was so close to being smooth until I nearly interrupted you halfway through. That's alright. Slick. Slick, man. So, yes, the dynamic duo are back in our seats again, and, I wanted, before we went any further, actually, just to thank, some of the listeners who reached out, because we did put out quite a, a raw episode, and gave a little bit of an insight into our own personal lives, and the response was overwhelmingly kind and supportive, and so many people, and I'm thinking Dan Frost, so, like, men reaching out to support you, and there was, of course, The message, claiming that you are now the favoured voice of the podcast. No,

Jonathan Gill-Moss:

no, no, no, no, no. It was rapidly

Rosie Gill-Moss:

catching up. Well, slow down. Slow down. I can but try. I've got, well, this is, this is my, this is, my purpose is the speaking. You can't take that, you do the tech.

Jonathan Gill-Moss:

Cool by me.

Rosie Gill-Moss:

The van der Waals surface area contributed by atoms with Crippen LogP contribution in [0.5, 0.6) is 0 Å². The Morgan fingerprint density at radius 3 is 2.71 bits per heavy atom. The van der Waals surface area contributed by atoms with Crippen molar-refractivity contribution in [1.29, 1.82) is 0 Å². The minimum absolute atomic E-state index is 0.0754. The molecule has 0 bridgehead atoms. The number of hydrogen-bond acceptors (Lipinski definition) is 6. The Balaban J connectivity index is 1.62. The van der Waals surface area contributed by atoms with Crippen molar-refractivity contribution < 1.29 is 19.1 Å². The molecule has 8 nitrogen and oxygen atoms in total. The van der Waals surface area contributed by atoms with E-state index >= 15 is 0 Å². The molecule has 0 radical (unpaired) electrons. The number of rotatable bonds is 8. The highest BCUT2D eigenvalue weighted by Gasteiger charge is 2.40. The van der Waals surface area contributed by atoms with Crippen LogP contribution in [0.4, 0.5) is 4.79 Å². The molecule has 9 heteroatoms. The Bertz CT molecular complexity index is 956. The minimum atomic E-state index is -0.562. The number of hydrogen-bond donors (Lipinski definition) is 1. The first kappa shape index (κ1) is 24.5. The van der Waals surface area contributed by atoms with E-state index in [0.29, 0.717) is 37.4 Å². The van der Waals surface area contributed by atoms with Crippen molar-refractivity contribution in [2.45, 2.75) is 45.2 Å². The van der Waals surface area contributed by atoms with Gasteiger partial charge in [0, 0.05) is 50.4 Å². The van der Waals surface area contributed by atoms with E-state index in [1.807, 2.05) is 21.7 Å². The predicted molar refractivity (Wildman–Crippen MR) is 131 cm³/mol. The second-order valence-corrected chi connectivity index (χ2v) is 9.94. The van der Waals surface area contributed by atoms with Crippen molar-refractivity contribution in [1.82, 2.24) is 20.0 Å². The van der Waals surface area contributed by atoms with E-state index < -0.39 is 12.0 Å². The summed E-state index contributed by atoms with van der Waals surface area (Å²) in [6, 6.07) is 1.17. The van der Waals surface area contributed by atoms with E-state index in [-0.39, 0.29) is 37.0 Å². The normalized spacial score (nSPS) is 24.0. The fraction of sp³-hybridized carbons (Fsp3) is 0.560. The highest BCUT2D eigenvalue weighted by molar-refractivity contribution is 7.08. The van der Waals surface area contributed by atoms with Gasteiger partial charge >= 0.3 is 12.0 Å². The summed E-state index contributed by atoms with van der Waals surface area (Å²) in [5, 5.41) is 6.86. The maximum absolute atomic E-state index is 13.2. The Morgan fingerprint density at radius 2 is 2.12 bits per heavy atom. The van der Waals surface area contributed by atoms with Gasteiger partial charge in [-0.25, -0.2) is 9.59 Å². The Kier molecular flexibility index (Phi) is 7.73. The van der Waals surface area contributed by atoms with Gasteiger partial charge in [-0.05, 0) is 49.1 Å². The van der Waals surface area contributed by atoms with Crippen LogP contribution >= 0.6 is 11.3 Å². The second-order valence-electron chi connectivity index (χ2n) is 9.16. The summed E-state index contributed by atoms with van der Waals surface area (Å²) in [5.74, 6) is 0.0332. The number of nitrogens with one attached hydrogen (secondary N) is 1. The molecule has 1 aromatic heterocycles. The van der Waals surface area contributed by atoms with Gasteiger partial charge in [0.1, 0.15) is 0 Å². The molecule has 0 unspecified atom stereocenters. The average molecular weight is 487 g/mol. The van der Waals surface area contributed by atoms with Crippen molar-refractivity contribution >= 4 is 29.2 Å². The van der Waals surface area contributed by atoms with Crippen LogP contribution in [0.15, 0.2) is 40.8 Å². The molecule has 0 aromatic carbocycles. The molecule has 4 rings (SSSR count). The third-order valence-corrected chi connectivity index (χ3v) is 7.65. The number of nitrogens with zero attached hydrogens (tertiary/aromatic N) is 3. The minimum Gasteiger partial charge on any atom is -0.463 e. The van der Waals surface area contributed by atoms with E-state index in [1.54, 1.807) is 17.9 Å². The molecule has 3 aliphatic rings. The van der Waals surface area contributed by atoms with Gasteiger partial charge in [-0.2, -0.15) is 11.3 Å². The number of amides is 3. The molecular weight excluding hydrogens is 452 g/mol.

Sorry, I was just having a drink of water because I forgot we were recording, because our laptop's on open. Um, so yes, thank you. And, uh, we've had, we've had half terms since I think we last put anything out. Yeah. And we have, just the kids went back to school today. So, yeah, I think a lot of you were just embarking on your half terms if you've got school aged children, so Godspeed. Um, I think this one is the bleakest. February half term. There's just nothing to do. There's nothing to do. We had one lovely sunny day, and that happened to be the day we went down to Suffolk. So we did have a nice day on the beach, and I saved a starfish, just throwing that out there. Um, I say on the beach, we walked along it. There was no seaside activities, it was bloody freezing. But yeah, it's a really tricky one because if you have sort of kids that are still in that puppy age where they do need running around, it's one thing taking them out at Easter when it hopefully is kind of decent weather, but to go out, uh, well actually Tabby and I got soaked to the underpants with mud. We went to Jimmy's farm in Suffolk. She excitedly rang towards the animals and slipped and sort of sat there completely in shock, covered in mud. I tried to be a hero and go and get her, and I could just feel the slow motion of the fall. And I thought to myself, and this is an indication of what happens when you get past 40, Don't try and save yourself, you'll only do more harm than good.